To Hire or Not to Hire a Tax Professional: Questions Every Taxpayer Should Ask

Now that tax season is underway, many taxpayers may be wondering what’s the best approach to filing this year: to prepare their taxes themselves or hire a professional. For those that decide to call a tax preparer, it’s important that the selected professional suits their tax needs.

There are many factors to consider when deciding the best way to prepare one’s taxes. Share the following checklist with any of your clients or prospective leads that may be unsure of how to proceed this year. These five questions are sure to help get them started on the right path with the right professional tax preparer. 

1. Do I need help from a tax professional?
Whether or not you should hire a professional tax preparer depends on the complexity of your tax situation. Not everyone will need the help of a professional, but the more complex your finances and tax situation are, the more beneficial it could be in the long-run. According to the IRS, it can take the average taxpayer more than 26 hours to research tax law, organize records and complete a standard 1040 with Schedule A, B and D, for itemized deductions, interest and dividends, and capital gains, respectively.

The Texas Society of Certified Public Accountants put together a list of 10 questions to help you determine if you should seek professional tax help.

2. I’ve decided to hire a professional. Who should I call?
There are several options to choose from when selecting someone to help prepare your tax return.  Certified public accountants, tax attorneys, enrolled agents (individuals certified by the U.S. Treasury Department), and tax service providers are among the professionals who can help with returns. However, only CPAs, tax attorneys and enrolled agents can legally represent you before the IRS in the event that your tax return is audited.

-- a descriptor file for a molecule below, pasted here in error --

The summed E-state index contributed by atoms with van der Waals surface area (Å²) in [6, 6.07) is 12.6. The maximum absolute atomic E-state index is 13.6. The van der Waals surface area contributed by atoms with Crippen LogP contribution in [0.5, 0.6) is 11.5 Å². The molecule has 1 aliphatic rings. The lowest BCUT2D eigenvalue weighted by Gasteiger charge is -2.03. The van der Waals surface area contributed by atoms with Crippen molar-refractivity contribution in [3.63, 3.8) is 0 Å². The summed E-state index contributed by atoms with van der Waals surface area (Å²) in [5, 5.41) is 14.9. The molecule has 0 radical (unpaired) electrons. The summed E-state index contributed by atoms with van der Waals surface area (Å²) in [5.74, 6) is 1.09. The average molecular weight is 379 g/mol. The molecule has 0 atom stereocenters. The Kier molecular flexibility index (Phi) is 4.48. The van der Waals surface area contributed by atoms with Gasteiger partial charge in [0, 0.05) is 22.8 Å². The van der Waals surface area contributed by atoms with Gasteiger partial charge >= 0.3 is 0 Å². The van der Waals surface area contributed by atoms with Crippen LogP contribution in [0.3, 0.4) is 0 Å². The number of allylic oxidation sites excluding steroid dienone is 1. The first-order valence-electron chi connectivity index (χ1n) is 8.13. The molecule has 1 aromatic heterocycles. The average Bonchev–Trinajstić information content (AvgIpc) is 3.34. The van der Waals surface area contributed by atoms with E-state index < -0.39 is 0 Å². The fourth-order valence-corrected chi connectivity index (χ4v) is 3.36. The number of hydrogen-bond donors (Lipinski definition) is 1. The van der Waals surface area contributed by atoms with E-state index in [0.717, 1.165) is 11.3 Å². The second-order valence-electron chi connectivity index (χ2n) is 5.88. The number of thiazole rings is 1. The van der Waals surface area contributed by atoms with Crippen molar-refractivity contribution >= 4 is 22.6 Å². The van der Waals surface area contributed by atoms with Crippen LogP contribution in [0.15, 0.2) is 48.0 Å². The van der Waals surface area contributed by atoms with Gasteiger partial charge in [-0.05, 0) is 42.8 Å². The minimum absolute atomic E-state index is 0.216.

3. How do I find the right tax preparer for me?
When looking for a tax professional, you should begin the process just like you would if you were searching for any other professional – ask around. Your family, co-workers, lawyer and insurance agent are all good resources. You may also want to look to your local CPA chapter for referrals.

Once you have a list of potential professionals, arrange to sit down with each one, either over the phone or in person. Meeting with them beforehand will allow you to evaluate their personality, work structure and qualifications. Use this time to ask about their fees and their professional background – education level, number of years of experience, areas of expertise, professional certifications and memberships, etc.

4. What qualifications should I look for?
The first thing you should check is the CPA’s license. You can contact the State Board of Accountancy where the professional obtained his/her license to confirm that it’s still active. When you conduct your interviews, you are looking for overall fit. You want to make sure:

  • You are comfortable working with the professional you select
  • You trust them
  • They have good communication and interpersonal skills
  • Their professional experience matches your financial needs
  • They have good ethics
  • They have a solid track record – how many of their previous returns were audited; are they engaged in any bad practices; etc.

5. How much will it cost to hire a professional?
Many factors determine how much it will cost to prepare your taxes. The final cost will depend on how complex your financial situation is, as well as the billing practices of your chosen preparer. During your interview process, be sure to find out if they charge per hour, per number of forms that need to be completed, or if they have a fixed price. You should also bring a copy of your past tax returns and a list of any changes or issues. This will help the tax professional get an idea of your financial situation and determine a fee.

Be aware of any tax preparer that bases their fee on the amount of your refund. This may signal a violation of standard practices.

For additional tax information and resources, visit your local CPA society’s website or www.irs.gov.

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